You might think I’m to critical, guess I’m. But I’ll give MVC, when it will be released, another serious change. Our R&D team believes, like I do, in the pattern itself. We have to look further into it, how and under which circumstances we can support it once released. That will definitely be a nice challenge.

Apple is not always better than Microsoft *Updated*

It’s funny, these days people are extremely pleased about the products from Apple. I’m absolutely happy with the usability of the iPhone, I like my iPod and I’m still asking Michael Seifert(our CEO) if I can get the first Sitecore Macbook Air ;). Enough commercials. I’m a fanatic Microsoft user. Most likely you are as well. Sometimes I like it, although I’ve got my doubt about usability and release management. We’ve seen enough of that with the .NET 3.5 SP1 release.

But why for god’s sake, can’t Apple manage it to make iTunes a usable application on Windows? It’s crazy. A company so much focused on usability creates a slow unusable application with a huge memory footprint. Porting your application settings from your previous installation to a new one is a hell. And than the installer. Everyone who has to install Quicktime, iTunes or Safari is used to it:

apple update

My god, 77.25 MB’s? And now only 31.80 MB? I lost clue. Even more annoying: A while ago I decided not to install Safari. Wrong, total mistake. You get triggered all the time(sometimes on a daily base) if you want to install this browser. NO!! Ask me only once, don’t be Googlish(you know with their ugly toolbar in every open source installation).
Finally after the installation above, I received the following message:

apple restart

So, Apple, who’s always critical about Windows, can’t even create an installer which doesn’t have to restart? Although I have to give them one credit… my iPod survived a trip in the washing machine :). Sorry for my dirt, but it seems like commercial companies of this size can’t score a positive figures on all sides. And, that’s even worst, this is nothing new, they don’t seem to care, otherwise it was fixed long ago.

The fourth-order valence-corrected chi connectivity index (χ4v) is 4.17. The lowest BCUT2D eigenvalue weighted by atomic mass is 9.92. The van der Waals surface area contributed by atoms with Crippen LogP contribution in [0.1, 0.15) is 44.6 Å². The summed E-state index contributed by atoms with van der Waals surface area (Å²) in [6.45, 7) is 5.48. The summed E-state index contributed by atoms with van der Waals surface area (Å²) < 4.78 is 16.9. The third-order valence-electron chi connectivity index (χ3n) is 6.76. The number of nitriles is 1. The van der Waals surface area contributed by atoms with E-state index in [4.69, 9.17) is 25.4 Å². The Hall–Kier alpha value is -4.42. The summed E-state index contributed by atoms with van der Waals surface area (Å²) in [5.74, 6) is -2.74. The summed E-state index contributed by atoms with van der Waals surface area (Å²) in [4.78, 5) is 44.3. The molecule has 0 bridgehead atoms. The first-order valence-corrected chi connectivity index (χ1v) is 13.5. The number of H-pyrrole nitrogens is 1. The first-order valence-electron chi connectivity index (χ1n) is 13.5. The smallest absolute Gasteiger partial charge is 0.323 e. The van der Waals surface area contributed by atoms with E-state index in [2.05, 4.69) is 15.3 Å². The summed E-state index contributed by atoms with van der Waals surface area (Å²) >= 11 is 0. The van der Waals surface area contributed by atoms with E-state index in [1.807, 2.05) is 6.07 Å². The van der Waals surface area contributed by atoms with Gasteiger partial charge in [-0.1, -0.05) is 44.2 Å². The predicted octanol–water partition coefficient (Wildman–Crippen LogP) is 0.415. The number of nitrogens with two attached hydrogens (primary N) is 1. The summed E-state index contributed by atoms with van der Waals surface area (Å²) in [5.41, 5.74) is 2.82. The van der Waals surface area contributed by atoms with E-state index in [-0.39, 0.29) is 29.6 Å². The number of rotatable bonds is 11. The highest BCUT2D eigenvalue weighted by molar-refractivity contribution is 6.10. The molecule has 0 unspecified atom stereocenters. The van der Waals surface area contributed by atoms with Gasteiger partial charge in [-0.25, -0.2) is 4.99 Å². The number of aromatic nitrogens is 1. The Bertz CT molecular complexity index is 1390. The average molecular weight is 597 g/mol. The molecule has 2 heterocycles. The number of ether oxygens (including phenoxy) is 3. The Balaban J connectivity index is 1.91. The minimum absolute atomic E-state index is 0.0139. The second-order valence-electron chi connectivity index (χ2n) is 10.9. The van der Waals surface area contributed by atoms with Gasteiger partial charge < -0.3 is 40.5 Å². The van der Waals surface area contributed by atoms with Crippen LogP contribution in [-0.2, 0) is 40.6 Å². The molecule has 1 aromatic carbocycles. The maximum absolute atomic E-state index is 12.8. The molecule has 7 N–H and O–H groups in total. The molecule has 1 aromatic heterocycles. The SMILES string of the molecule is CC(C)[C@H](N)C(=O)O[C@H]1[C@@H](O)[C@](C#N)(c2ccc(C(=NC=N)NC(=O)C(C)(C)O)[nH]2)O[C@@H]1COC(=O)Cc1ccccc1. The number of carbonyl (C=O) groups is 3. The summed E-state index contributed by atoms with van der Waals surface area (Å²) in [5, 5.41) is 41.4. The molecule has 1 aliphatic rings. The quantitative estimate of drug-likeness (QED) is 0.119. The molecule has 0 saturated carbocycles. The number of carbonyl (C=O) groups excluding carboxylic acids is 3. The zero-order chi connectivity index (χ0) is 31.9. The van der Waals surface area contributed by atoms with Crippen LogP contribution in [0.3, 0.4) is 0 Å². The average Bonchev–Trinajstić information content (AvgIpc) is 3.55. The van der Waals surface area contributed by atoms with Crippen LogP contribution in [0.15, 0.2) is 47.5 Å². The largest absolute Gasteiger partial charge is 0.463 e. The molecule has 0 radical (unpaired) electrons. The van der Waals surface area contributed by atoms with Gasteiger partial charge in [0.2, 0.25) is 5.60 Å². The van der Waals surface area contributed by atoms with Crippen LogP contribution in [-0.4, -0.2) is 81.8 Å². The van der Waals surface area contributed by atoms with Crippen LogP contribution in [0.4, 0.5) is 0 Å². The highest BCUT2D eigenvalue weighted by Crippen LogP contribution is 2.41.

Updated: thank you commenter for updating my spelling, I always welcome people to let me learn from my mistake. Unfortunately my commenter is the kind of person who accesses a public computer and doesn’t use his real email. So I’m unable to thank him. Sorry!

64-bit server but still running on Sitecore 5.3

There seem to be a couple of issues with some libraries referenced in 5.3 when you run those libraries on an 64-bit environment. A while ago I heard about a trick which would allow you to run IIS in 32-bit mode, even when the OS is running on 64-bits. Today a partner called me with the exact same question. So I’ve redirected this person to the knowledge base from Microsoft: How to switch between the 32-bit versions of ASP.NET 1.1 and the 64-bit version of ASP.NET 2.0 on a 64-bit version of Windows

I haven’t found any time to test it. So all experiences are welcome!

Update: The partner just contacted me and told me it’s working. Of course both them and we don’t recommend such a solution. But in some cases you simply have no choice. Thanks for sharing.


I received a comment on my blog yesterday from Chris Corcino. Chris pointed out that he has a hard time to get started with TDD and BDD with Sitecore. Basically it’s nearly impossible to emulate the ASP.NET HttpContext. And this makes it impossible to do some additional mocking. As Sitecore is really designed around the HttpContext, it’s not so easy to create you own IServiceProvider implementation. Actually Microsoft confirms this problems otherwise they wouldn’t have to bring the MVC model as a replacement for the Control model.
I’m not sure if I satisfy you completely with one of the following answers, but these 2 options might be valuable for you to do at least soem testing:

  1. Internally we use a mix of tools to do some intensive testing of for example our Security Model. I know the R&D team uses a trick to emulate the HttpContext: start it regular using the Web tester built-into Visual Studio Team System – Test Edition. Then you can run your tests from Visual Studio.
  2. Another option would be to use the DomainObjects module created by Mark Cassidy. This allows you to create a Domain layer. As this layer is basically the one you want to test, you might be able to replace the ‘Sitecore connectors’ of the module with some mock objects.

Hopefully this helped. Feel free to submit your comments.